by Zulkifla Shakeel
Despite reports of the whole drug market in the state of Jammu & Kashmir being under the mesh of poor quality drugs, the health department has not taken any concrete action to ensure quality drugs, at least in state-run hospitals.
According to a survey by the National Institute of Biologicals (NIB), Noida of which Drugs and Food Control Organization of Kashmir is a part, a considerable amount of drugs were found ‘Not of Standard Quality’ (NSQ) both in hospitals as well as in open market in Jammu and Kashmir.
With 7086 inspections conducted of Drug Sale establishments in 2017, 36 drugs, out of 1096 samples were declared (NSQ) by Drugs and Food Control Organization of Kashmir.
A joint team of 5-6 Drug Inspectors headed by the Assistant Drug Controllers canceled Licenses of 111 medical shops and 260 were suspended for few days for various violations viz-a-viz non-maintenance of sale and purchase records, improper storage of drugs, unhygienic conditions of premises and non-issuance of bills & cash memos.
“Detailed inspections were conducted and on spot, instructions were issued to the druggists for strict adherence to the conditions of the license. Whosoever found running the medical shop without the license, was booked under drug and cosmetics act” said ADC head Quarter, Muhammad Younis Hazare.
Last year, NIB, submitted the National drug report to the Government, A two-year-long nation-wide survey, conducted under the supervision of the Central government, found that around 10 percent of the drugs in the government supply chain is not of standard quality (NSQ) in India. However, the estimated percentage of NSQ drugs in the retail supply chain was found to be 3 percent only.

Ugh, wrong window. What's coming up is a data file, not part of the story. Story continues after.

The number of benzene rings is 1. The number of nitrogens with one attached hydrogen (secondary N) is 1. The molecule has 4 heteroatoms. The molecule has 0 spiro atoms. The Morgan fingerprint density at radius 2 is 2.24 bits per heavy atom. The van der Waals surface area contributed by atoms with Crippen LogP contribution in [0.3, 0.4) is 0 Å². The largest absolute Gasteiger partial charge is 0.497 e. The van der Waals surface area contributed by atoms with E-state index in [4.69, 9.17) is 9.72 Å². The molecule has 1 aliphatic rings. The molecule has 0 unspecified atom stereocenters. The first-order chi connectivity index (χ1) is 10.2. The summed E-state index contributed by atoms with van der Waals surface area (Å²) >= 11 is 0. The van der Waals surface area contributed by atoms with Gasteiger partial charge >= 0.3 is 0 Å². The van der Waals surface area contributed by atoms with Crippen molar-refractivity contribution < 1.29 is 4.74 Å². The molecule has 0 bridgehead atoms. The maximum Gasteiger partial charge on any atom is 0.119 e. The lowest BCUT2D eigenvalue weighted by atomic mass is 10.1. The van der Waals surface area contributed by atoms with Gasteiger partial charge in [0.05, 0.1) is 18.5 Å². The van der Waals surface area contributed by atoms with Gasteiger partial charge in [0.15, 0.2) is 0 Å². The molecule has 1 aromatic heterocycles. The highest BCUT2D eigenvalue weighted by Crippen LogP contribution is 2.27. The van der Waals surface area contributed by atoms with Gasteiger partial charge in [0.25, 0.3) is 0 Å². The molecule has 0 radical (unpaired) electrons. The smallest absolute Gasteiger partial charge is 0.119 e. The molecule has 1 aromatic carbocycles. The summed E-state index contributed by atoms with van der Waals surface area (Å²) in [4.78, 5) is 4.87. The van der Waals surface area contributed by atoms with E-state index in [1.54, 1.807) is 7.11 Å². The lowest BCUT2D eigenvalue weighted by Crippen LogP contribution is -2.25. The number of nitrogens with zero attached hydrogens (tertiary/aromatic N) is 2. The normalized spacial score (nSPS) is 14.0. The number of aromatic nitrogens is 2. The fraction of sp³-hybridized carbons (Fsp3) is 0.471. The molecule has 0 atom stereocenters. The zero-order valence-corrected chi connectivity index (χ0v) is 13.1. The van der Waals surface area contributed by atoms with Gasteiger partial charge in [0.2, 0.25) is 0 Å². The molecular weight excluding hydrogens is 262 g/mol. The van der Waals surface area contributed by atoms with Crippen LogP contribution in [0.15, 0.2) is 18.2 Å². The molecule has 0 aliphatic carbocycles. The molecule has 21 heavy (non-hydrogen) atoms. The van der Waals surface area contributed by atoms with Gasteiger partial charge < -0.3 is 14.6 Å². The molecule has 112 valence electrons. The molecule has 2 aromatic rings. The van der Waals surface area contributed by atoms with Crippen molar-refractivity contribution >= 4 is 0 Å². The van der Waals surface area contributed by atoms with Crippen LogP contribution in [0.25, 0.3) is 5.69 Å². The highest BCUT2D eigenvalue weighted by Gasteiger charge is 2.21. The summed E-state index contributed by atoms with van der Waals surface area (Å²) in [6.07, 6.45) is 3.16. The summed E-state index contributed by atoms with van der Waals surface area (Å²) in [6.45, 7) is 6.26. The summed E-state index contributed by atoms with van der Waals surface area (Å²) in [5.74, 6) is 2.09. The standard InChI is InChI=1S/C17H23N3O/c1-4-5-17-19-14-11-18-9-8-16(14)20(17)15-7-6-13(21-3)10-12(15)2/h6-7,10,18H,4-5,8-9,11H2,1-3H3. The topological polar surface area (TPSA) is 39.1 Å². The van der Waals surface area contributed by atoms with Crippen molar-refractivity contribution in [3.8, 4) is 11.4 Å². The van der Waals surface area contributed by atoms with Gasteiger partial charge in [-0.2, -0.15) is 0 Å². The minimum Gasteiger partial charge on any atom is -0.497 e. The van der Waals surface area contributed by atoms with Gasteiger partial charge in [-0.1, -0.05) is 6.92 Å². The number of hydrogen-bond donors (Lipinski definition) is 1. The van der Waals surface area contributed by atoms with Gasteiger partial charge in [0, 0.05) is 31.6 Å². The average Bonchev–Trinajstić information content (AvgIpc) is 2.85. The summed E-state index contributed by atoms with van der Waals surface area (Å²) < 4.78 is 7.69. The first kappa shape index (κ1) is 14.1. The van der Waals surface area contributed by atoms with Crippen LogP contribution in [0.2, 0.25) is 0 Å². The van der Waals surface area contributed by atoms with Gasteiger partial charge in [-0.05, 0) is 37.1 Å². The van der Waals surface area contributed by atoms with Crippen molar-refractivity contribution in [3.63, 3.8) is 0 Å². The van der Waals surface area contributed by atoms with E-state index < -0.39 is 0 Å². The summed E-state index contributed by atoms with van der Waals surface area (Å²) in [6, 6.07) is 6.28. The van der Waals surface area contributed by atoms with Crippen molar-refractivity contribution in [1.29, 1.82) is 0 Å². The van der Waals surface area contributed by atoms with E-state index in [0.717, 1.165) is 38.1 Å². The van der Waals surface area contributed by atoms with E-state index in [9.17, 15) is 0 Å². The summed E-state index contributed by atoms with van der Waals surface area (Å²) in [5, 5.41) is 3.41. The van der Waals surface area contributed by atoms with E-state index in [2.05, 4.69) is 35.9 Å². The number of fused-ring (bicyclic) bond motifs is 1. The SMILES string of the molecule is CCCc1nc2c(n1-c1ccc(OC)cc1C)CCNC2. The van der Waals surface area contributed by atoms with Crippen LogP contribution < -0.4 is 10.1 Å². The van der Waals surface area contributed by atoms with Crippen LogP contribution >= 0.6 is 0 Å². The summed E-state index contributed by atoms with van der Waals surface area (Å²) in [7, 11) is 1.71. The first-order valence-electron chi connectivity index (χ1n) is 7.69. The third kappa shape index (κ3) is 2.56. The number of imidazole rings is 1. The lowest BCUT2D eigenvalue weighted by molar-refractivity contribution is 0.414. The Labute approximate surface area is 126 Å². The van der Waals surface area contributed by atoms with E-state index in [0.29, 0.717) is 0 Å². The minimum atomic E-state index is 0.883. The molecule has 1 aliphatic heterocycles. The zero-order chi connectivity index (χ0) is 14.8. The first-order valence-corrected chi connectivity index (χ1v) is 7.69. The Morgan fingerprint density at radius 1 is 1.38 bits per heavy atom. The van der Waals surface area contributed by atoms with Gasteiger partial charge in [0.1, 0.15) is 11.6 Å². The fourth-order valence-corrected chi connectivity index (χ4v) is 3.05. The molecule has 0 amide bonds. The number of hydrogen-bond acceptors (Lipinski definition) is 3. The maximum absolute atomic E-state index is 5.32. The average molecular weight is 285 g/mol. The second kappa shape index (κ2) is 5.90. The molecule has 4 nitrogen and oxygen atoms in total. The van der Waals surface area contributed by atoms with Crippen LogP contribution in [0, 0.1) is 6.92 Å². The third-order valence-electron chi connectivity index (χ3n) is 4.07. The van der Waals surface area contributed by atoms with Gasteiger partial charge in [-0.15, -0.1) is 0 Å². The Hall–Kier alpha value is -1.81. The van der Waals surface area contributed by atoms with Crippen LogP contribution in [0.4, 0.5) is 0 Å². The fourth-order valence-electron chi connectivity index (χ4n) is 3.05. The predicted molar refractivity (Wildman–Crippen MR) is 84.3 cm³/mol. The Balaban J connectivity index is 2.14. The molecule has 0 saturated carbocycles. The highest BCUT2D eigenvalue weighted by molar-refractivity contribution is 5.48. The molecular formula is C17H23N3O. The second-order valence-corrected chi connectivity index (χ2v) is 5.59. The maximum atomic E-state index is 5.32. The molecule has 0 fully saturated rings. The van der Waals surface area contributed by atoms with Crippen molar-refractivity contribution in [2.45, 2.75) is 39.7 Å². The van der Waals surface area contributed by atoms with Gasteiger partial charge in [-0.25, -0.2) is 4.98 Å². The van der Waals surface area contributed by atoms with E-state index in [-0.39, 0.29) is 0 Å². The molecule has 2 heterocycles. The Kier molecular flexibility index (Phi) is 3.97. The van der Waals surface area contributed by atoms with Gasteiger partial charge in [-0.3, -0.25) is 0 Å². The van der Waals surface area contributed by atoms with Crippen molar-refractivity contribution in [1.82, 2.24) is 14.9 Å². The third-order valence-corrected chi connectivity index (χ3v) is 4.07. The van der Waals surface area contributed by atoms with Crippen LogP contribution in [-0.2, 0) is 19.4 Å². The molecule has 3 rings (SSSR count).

Although Jammu and Kashmir was not on the higher side of NSQ, a considerable amount of drugs were found NSQ both in hospitals as well as in open market in Jammu and Kashmir. As per the survey report, 644 samples of drugs were lifted from the State. “Out of these, 32 were found NSQ” The survey also found that quality of drugs supplied to government hospitals were more compromised in nature than the drugs sold in open market. However, the survey stated that no drug sample has been declared spurious, “ the scenarios in JK with respect to NSQ drugs is better than many of the other states in the country, it has been observed during the National Drug survey that only 3.4 percent have been declared NSQ,” said one of the sources.
The national drug survey recommended: “There is a need for government procurement agencies to revisit their procurement guidelines with respect to criteria for qualifying the manufacturers. The agencies should develop and implement risk-based pre-inspection norms for selection of manufacturers of quality drugs and adopt quality testing of each consignment from NABL (National Accreditation Board for Testing and Calibration Laboratories) accredited laboratories.”
It further added that government warehouses, medical store depots, and pharmacies should have adequate storage facilities and provision for temperature and humidity control, sufficient air-conditioned space, refrigerators, deep freezers etc. along with their annual maintenance contracts. “These facilities should be inspected at least once a year by a joint team of CDSCO (Central Drugs Standard Control Organization) and state Licensing Authorities (SLA). Alternatively, third-party inspections by accredited bodies could be considered, however, this will not be a substitute for regulatory inspections,” the survey noted.